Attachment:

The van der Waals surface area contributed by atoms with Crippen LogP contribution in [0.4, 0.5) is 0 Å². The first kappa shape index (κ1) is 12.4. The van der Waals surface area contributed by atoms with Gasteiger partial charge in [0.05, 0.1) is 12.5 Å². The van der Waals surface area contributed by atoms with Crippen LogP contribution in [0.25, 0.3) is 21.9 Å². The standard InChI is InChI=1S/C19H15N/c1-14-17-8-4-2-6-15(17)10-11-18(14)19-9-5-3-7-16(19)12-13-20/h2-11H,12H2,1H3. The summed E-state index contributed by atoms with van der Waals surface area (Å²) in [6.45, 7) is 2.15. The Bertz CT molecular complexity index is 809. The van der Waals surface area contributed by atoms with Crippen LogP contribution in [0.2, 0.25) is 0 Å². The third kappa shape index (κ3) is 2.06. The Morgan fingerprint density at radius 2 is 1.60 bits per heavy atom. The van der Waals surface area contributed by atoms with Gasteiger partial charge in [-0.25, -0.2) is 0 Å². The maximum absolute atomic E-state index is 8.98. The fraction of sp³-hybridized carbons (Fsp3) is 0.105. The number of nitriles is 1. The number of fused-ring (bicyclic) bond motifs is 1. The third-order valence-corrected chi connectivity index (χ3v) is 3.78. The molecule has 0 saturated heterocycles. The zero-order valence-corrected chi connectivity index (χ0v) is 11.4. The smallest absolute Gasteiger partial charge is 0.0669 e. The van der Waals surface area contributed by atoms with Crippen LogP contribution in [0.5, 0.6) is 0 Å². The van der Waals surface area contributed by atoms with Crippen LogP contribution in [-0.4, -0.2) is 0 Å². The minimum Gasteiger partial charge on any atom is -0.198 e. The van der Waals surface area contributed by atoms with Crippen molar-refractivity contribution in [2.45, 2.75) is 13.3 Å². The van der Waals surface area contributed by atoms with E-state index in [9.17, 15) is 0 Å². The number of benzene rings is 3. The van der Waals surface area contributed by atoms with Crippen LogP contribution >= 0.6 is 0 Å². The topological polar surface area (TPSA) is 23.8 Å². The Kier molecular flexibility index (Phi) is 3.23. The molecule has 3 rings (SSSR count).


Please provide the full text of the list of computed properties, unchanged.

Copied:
The van der Waals surface area contributed by atoms with Crippen LogP contribution in [0.4, 0.5) is 0 Å². The first kappa shape index (κ1) is 12.4. The van der Waals surface area contributed by atoms with Gasteiger partial charge in [0.05, 0.1) is 12.5 Å². The van der Waals surface area contributed by atoms with Crippen LogP contribution in [0.25, 0.3) is 21.9 Å². The standard InChI is InChI=1S/C19H15N/c1-14-17-8-4-2-6-15(17)10-11-18(14)19-9-5-3-7-16(19)12-13-20/h2-11H,12H2,1H3. The summed E-state index contributed by atoms with van der Waals surface area (Å²) in [6.45, 7) is 2.15. The Bertz CT molecular complexity index is 809. The van der Waals surface area contributed by atoms with Crippen LogP contribution in [0.2, 0.25) is 0 Å². The third kappa shape index (κ3) is 2.06. The Morgan fingerprint density at radius 2 is 1.60 bits per heavy atom. The van der Waals surface area contributed by atoms with Gasteiger partial charge in [-0.25, -0.2) is 0 Å². The maximum absolute atomic E-state index is 8.98. The fraction of sp³-hybridized carbons (Fsp3) is 0.105. The number of nitriles is 1. The number of fused-ring (bicyclic) bond motifs is 1. The third-order valence-corrected chi connectivity index (χ3v) is 3.78. The molecule has 0 saturated heterocycles. The zero-order valence-corrected chi connectivity index (χ0v) is 11.4. The smallest absolute Gasteiger partial charge is 0.0669 e. The van der Waals surface area contributed by atoms with Crippen LogP contribution in [0.5, 0.6) is 0 Å². The van der Waals surface area contributed by atoms with Crippen LogP contribution in [-0.4, -0.2) is 0 Å². The minimum Gasteiger partial charge on any atom is -0.198 e. The van der Waals surface area contributed by atoms with Crippen molar-refractivity contribution in [2.45, 2.75) is 13.3 Å². The van der Waals surface area contributed by atoms with E-state index in [9.17, 15) is 0 Å². The number of benzene rings is 3. The van der Waals surface area contributed by atoms with Crippen LogP contribution >= 0.6 is 0 Å². The topological polar surface area (TPSA) is 23.8 Å². The Kier molecular flexibility index (Phi) is 3.23. The molecule has 3 rings (SSSR count).